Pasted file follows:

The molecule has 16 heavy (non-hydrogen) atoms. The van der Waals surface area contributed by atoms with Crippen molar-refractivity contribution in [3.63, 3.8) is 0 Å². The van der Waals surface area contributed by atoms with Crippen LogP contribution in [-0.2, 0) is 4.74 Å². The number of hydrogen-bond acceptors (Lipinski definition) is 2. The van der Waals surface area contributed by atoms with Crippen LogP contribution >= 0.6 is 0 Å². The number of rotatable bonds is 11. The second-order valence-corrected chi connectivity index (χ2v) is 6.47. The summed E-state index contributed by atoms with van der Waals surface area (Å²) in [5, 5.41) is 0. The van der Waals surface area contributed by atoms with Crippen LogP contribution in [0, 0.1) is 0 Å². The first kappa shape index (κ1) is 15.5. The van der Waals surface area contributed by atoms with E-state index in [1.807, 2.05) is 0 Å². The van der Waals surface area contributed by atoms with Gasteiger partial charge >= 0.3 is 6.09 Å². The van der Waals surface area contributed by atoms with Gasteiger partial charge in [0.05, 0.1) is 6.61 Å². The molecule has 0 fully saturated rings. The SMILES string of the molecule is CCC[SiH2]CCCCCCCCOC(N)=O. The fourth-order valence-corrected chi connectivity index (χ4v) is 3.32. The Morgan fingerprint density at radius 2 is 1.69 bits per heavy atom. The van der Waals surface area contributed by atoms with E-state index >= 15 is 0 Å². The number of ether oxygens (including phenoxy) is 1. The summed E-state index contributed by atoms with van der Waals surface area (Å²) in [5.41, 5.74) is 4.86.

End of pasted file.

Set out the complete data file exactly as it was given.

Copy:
The molecule has 16 heavy (non-hydrogen) atoms. The van der Waals surface area contributed by atoms with Crippen molar-refractivity contribution in [3.63, 3.8) is 0 Å². The van der Waals surface area contributed by atoms with Crippen LogP contribution in [-0.2, 0) is 4.74 Å². The number of hydrogen-bond acceptors (Lipinski definition) is 2. The van der Waals surface area contributed by atoms with Crippen LogP contribution >= 0.6 is 0 Å². The number of rotatable bonds is 11. The second-order valence-corrected chi connectivity index (χ2v) is 6.47. The summed E-state index contributed by atoms with van der Waals surface area (Å²) in [5, 5.41) is 0. The van der Waals surface area contributed by atoms with Crippen LogP contribution in [0, 0.1) is 0 Å². The first kappa shape index (κ1) is 15.5. The van der Waals surface area contributed by atoms with E-state index in [1.807, 2.05) is 0 Å². The van der Waals surface area contributed by atoms with Gasteiger partial charge >= 0.3 is 6.09 Å². The van der Waals surface area contributed by atoms with Gasteiger partial charge in [0.05, 0.1) is 6.61 Å². The molecule has 0 fully saturated rings. The SMILES string of the molecule is CCC[SiH2]CCCCCCCCOC(N)=O. The fourth-order valence-corrected chi connectivity index (χ4v) is 3.32. The Morgan fingerprint density at radius 2 is 1.69 bits per heavy atom. The van der Waals surface area contributed by atoms with E-state index >= 15 is 0 Å². The number of ether oxygens (including phenoxy) is 1. The summed E-state index contributed by atoms with van der Waals surface area (Å²) in [5.41, 5.74) is 4.86.